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SEPTEMBER 18-27, 2013 15-23 TISHREI 5774


"To sit in the shade of sublime faithfulness, in the shade of the Holy One Blessed is He." (Ushpizin prayer - Succot)

The Gemara (Succah 26a) derives from the verse ohnh ,gca uca, ,ufuxc, that a person should dwell in his succah for the seven days of the holiday just as one dwells in his house all year - urus, ihgf uca,. Rabbi Yoel Teitelbaum zt"l writes that it goes both ways. A person must always remember to dwell in his house with the same holiness and respectful attitude that he has while living in his succah. Just as he dwells in the shelter of faith for seven days, he must incorporate faith and emunah in his home throughout the year.

We pray on the holiday "lnuka ,fx ubhkg xrp,u" and spread over us the shelter of Your peace. Our Rabbis tell us a parable to illustrate the meaning of this pasuk. A simple villager was once walking in the big city and came across a store with an interesting display. "What are those colorful sticks you have in the window?" asked the villager. The storekeeper replied, "Those are umbrellas. They protect a person from the rain."

The villager was enthralled and immediately purchased one which, he brought back to his village. Then he became the center of attention as he showed off his new umbrella. Suddenly someone called out, "Hey! It's starting to rain. Let's see how your new umbrella works." The simpleton grabbed his colorful stick and dangled it over his arm like he'd seen the city folk do. But to his shock and embarrassment, he was soon soaked to the bone from the drenching rain. His umbrella was worthless. He ran back to the store in the big city and complained that his umbrella did not protect him during the heavy rain. "An umbrella is useless when closed," he was told. "You must open it and stand under it so the rain doesn't hit you."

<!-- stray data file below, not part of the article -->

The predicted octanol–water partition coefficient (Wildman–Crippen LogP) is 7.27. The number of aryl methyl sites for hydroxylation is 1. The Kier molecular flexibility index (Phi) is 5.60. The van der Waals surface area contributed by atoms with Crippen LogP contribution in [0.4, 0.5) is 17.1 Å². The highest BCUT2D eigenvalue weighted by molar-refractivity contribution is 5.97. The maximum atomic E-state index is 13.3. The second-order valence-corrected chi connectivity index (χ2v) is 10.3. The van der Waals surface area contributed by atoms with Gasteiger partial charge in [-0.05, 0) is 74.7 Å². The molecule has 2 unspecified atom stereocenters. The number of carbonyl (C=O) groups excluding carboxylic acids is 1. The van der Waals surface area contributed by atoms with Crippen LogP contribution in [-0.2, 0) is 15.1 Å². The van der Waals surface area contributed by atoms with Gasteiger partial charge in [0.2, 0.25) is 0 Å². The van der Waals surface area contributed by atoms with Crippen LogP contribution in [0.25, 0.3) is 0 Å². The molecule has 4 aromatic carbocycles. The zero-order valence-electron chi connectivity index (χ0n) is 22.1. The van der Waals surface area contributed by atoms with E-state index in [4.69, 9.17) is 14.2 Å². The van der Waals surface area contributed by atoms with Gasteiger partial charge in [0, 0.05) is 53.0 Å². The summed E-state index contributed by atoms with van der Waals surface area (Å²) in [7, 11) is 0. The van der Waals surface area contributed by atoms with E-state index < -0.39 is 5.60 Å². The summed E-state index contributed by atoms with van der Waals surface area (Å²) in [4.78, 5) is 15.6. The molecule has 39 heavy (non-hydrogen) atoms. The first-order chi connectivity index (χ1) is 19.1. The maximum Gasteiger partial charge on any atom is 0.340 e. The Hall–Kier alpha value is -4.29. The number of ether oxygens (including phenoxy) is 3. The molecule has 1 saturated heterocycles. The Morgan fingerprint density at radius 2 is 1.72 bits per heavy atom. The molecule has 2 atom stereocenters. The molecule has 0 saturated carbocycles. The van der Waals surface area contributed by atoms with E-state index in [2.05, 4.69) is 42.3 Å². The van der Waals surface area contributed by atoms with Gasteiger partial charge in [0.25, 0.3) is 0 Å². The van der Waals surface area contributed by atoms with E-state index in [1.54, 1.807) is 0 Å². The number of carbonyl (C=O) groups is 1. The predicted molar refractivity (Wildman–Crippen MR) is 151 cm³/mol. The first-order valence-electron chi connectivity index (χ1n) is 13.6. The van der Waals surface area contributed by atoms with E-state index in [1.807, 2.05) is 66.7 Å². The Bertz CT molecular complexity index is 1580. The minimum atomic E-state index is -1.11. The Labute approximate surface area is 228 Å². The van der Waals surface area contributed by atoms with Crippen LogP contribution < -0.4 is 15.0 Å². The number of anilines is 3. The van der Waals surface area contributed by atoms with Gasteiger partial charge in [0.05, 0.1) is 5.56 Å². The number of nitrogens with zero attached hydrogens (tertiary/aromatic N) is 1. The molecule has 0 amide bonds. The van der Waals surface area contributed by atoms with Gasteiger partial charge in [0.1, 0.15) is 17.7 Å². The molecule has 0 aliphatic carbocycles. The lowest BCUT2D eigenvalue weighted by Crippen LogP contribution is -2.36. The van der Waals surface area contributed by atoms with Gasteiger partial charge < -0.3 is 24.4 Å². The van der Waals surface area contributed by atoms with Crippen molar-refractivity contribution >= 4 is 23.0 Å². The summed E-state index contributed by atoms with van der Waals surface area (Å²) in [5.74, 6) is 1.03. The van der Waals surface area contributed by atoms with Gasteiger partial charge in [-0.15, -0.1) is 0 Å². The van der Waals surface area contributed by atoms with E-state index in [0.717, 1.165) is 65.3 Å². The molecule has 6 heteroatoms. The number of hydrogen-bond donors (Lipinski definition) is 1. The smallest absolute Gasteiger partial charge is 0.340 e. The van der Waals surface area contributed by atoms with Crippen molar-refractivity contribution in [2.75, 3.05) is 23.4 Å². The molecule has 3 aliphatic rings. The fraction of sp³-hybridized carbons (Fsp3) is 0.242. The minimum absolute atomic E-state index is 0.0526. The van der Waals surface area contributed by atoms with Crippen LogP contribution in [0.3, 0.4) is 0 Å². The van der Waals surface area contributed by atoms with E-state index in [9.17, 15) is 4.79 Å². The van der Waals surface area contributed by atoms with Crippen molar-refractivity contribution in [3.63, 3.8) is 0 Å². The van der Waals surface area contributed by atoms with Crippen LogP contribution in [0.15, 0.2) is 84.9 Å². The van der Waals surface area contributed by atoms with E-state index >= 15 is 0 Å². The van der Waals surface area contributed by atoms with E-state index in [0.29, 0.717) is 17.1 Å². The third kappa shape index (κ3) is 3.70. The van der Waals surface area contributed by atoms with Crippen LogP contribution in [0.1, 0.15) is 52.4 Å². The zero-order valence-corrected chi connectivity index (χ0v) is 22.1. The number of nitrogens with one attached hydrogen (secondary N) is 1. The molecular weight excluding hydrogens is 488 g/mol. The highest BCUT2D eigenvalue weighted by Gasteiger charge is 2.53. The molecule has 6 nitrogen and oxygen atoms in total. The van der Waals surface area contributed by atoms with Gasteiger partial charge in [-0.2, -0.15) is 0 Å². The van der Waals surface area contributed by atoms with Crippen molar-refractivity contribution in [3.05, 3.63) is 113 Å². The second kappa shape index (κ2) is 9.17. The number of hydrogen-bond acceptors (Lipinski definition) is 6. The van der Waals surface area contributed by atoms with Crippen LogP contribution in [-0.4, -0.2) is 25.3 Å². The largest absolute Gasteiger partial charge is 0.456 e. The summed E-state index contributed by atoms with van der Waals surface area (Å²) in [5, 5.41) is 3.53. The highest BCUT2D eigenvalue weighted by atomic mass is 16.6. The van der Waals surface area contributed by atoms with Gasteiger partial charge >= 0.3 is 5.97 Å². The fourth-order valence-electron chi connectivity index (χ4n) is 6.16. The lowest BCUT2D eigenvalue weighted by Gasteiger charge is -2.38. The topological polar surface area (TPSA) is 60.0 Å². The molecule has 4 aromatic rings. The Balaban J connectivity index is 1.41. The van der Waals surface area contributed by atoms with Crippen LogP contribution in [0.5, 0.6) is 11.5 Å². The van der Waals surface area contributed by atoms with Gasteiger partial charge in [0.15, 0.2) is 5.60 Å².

Throughout the year, we hide within the confines of our homes. We feel safe and secure, without the need for extra protection. But now, after we have done teshubah we say "lnuka ,fx ubhkg xrp,u." We must "open the umbrella" and truly recognize that it is Hashem Who is protecting us in our homes and even out in the street. Happy holiday. Rabbi Reuven Semah

As we finish Yom Kippur and experience a beautiful closeness with Hashem, we now sit in the succah, which is like sitting in Hashem's clouds of glory. The message of the succah can be both sobering and encouraging. To the powerful and wealthy, the succah says, "Do not rely on your fortune; it is transitory. Even your castle is no more secure than a succah. If you are safe, it is because G-d shelters you as He did your ancestors when all they had was a booth over their heads. Let the starry sky you see through your s'chach teach you to build your castle on a foundation of faith under the benevolent gaze of Hashem."

To the poor and downtrodden, the succah says, "Are you more helpless than millions of your ancestors in the wilderness, without food, water or shelter? What sustained them? Who provided for them? Look around at your succah's frail walls and at the stars through its roof. Let it remind you that Israel became a nation living in such 'mansions' and that's where they became a great and G-dly nation."

Let us enjoy the holiday of Succot with the message that we are in Hashem's Hands at all times. By putting our complete faith in Him we will feel secure and tranquil and appreciate everything we have. Especially during these turbulent and trying times, we need to strengthen our faith that Hashem is the One Who can and will protect us, and the succah is the symbol of being in Hashem's Hands. May we merit to dwell in the succah which will be built for the righteous very soon in our days, Amen. Tizku Leshanim Rabot! Rabbi Shmuel Choueka

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A quick tip to boost the power of your prayer. Hazal tell us (Masechet Baba Kama Daf 92A) that Hashem loves the tefilot of one Jew for another so much that anyone who prays on behalf of a fellow Jew with similar needs will have his prayer answered first. A special service has now begun to provide people with names of others who find themselves in a similar predicament. You can call with complete anonymity and get the name of someone to pray for and give the name of someone that needs our prayers. The name of the service is Kol Hamitpalel. Categories include: Marriage; Income; Health; To have children etc.

Call to 646-279-8712 or email (Privacy of email limited by the email address)

Please pass this message along. Tizku L'misvot.

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